Rules Index | GM Screen | Player's Guide

Chapter 1: Gamemastery Basics / General Advice


Source Gamemastery Guide pg. 8
As a GM, you often make things up on the fly. You can find tips for improvising rules on page 491 of the Core Rulebook and within the Adjudicating Rules section of this book. When an issue seems to pertains to the story instead of the rules, ask yourself the following questions.
  • Does something already established in our story so far tell me what should happen here?
  • If an NPC is involved, what would their personality lead them to do?
  • What does the player expect to happen?
  • What would best fit the themes of our story?
You might not have a good answer for every question, but asking them can inspire useful solutions. If what you need to invent is significant in the storyline or world, there’s nothing wrong with asking the group to take a little break while you fill in the gap. If it’s not particularly significant and you can’t come up with anything more compelling, it’s also okay to say, “Nothing happens,” and move on.

Often, a player will ask, “What happens when I do that?” This is a good indicator that the player expects that what they’ve done will draw a reaction from an NPC or the environment. Unless the player is way off base, provide an in-game response, even if it’s minor. The player has telegraphed what matters to them, and the perceived importance of their action can draw them into the game.

False Information

Source Gamemastery Guide pg. 8
A critical failure to Recall Knowledge can result in you needing to convey false information, requiring some improvisation. If you aren’t careful, this information can be perceived by the PCs as too silly, or could derail the game. For example, if a PC misinterpreted text about the god of commerce, Abadar, saying they believe the god is an incompetent chaotic spendthrift who’s bad with money is absurd. Similarly, if they incorrectly believe Abadar will reward them with great wealth if they ring bells in four different temple corners, this could send them on a tangent.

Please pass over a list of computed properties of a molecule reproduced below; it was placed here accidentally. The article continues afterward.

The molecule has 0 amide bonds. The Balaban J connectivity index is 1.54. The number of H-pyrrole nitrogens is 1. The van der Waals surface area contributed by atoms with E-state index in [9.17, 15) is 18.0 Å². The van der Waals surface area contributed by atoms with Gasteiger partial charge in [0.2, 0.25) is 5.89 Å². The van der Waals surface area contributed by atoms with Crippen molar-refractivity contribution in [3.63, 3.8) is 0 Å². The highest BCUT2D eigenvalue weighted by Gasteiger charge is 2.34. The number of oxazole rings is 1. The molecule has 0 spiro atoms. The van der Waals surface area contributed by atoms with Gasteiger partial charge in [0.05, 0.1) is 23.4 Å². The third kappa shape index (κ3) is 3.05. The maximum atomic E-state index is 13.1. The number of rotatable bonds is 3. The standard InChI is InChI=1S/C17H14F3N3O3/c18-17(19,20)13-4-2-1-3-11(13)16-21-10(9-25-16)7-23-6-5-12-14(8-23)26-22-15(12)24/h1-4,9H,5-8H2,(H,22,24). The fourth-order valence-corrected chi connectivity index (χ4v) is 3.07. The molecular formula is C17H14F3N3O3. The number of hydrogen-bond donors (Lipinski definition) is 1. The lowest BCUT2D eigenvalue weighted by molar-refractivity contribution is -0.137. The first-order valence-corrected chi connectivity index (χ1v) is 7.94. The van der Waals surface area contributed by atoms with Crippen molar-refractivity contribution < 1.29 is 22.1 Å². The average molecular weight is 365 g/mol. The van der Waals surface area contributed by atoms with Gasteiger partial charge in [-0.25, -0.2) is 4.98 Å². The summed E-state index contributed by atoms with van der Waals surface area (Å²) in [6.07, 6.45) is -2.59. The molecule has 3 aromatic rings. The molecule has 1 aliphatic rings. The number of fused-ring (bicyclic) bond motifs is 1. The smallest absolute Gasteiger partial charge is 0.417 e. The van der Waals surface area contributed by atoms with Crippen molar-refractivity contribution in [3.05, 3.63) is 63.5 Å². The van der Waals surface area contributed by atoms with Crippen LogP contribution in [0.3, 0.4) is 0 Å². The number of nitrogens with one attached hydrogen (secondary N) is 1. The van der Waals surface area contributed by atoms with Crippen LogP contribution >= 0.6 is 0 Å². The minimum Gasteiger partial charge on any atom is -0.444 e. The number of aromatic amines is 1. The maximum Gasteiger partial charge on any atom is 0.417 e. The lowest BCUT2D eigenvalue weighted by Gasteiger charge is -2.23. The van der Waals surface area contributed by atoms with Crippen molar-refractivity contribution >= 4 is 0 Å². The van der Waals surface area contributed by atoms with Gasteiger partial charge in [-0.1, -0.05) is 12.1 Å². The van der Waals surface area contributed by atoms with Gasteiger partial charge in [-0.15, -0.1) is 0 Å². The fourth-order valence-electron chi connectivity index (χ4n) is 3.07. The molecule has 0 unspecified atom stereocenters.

Providing false information can cause the PCs to make mistakes, but the consequences should typically be immediate rather than continual or far in the future. Avoid dispensing false information that might not be used for hours or entire sessions, after the check is forgotten. If you’re unsure, the safest form of false information is information that’s wrong but not in a way that causes major consequences. Remember that a critical failure says you get incorrect information, not that you get important-seeming false information. Erroneously believing Abadar’s symbol is a set of scales instead of a key might lead to a miscommunication, but one that’s not dangerous, pretty easy to clear up, and only a little embarrassing for the PC.